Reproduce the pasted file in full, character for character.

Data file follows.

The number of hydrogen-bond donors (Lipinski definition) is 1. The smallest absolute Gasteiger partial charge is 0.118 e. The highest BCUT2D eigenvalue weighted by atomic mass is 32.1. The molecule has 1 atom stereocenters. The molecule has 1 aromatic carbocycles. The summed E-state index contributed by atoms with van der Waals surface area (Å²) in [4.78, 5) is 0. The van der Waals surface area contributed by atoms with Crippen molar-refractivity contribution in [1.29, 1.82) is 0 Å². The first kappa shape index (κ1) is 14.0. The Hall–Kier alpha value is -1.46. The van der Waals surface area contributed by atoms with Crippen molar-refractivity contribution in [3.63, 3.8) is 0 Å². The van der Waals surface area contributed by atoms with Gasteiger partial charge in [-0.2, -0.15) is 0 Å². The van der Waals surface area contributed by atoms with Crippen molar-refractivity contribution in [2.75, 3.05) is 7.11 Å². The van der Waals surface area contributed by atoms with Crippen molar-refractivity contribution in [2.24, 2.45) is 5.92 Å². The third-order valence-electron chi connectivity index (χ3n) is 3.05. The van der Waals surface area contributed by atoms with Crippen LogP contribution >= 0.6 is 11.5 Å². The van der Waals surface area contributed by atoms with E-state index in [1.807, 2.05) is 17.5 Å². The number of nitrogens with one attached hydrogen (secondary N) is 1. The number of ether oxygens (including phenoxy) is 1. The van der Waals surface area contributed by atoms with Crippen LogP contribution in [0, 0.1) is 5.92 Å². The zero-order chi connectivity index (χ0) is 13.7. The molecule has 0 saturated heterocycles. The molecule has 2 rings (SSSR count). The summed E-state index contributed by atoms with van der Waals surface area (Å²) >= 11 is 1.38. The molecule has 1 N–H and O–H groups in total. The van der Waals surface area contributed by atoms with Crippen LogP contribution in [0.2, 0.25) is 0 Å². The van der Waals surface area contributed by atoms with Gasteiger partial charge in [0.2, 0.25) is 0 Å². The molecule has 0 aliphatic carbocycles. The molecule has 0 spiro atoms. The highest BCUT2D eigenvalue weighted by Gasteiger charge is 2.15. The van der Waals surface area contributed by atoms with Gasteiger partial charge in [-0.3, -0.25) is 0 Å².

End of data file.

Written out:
The number of hydrogen-bond donors (Lipinski definition) is 1. The smallest absolute Gasteiger partial charge is 0.118 e. The highest BCUT2D eigenvalue weighted by atomic mass is 32.1. The molecule has 1 atom stereocenters. The molecule has 1 aromatic carbocycles. The summed E-state index contributed by atoms with van der Waals surface area (Å²) in [4.78, 5) is 0. The van der Waals surface area contributed by atoms with Crippen molar-refractivity contribution in [1.29, 1.82) is 0 Å². The first kappa shape index (κ1) is 14.0. The Hall–Kier alpha value is -1.46. The van der Waals surface area contributed by atoms with Crippen molar-refractivity contribution in [3.63, 3.8) is 0 Å². The van der Waals surface area contributed by atoms with Gasteiger partial charge in [-0.2, -0.15) is 0 Å². The van der Waals surface area contributed by atoms with Crippen molar-refractivity contribution in [2.75, 3.05) is 7.11 Å². The van der Waals surface area contributed by atoms with Crippen molar-refractivity contribution in [2.24, 2.45) is 5.92 Å². The third-order valence-electron chi connectivity index (χ3n) is 3.05. The van der Waals surface area contributed by atoms with Crippen LogP contribution >= 0.6 is 11.5 Å². The van der Waals surface area contributed by atoms with E-state index in [1.807, 2.05) is 17.5 Å². The number of nitrogens with one attached hydrogen (secondary N) is 1. The number of ether oxygens (including phenoxy) is 1. The van der Waals surface area contributed by atoms with Crippen LogP contribution in [0, 0.1) is 5.92 Å². The zero-order chi connectivity index (χ0) is 13.7. The molecule has 0 saturated heterocycles. The molecule has 2 rings (SSSR count). The summed E-state index contributed by atoms with van der Waals surface area (Å²) >= 11 is 1.38. The molecule has 1 N–H and O–H groups in total. The van der Waals surface area contributed by atoms with Crippen LogP contribution in [0.2, 0.25) is 0 Å². The van der Waals surface area contributed by atoms with Gasteiger partial charge in [0.2, 0.25) is 0 Å². The molecule has 0 aliphatic carbocycles. The molecule has 0 spiro atoms. The highest BCUT2D eigenvalue weighted by Gasteiger charge is 2.15. The van der Waals surface area contributed by atoms with Gasteiger partial charge in [-0.3, -0.25) is 0 Å².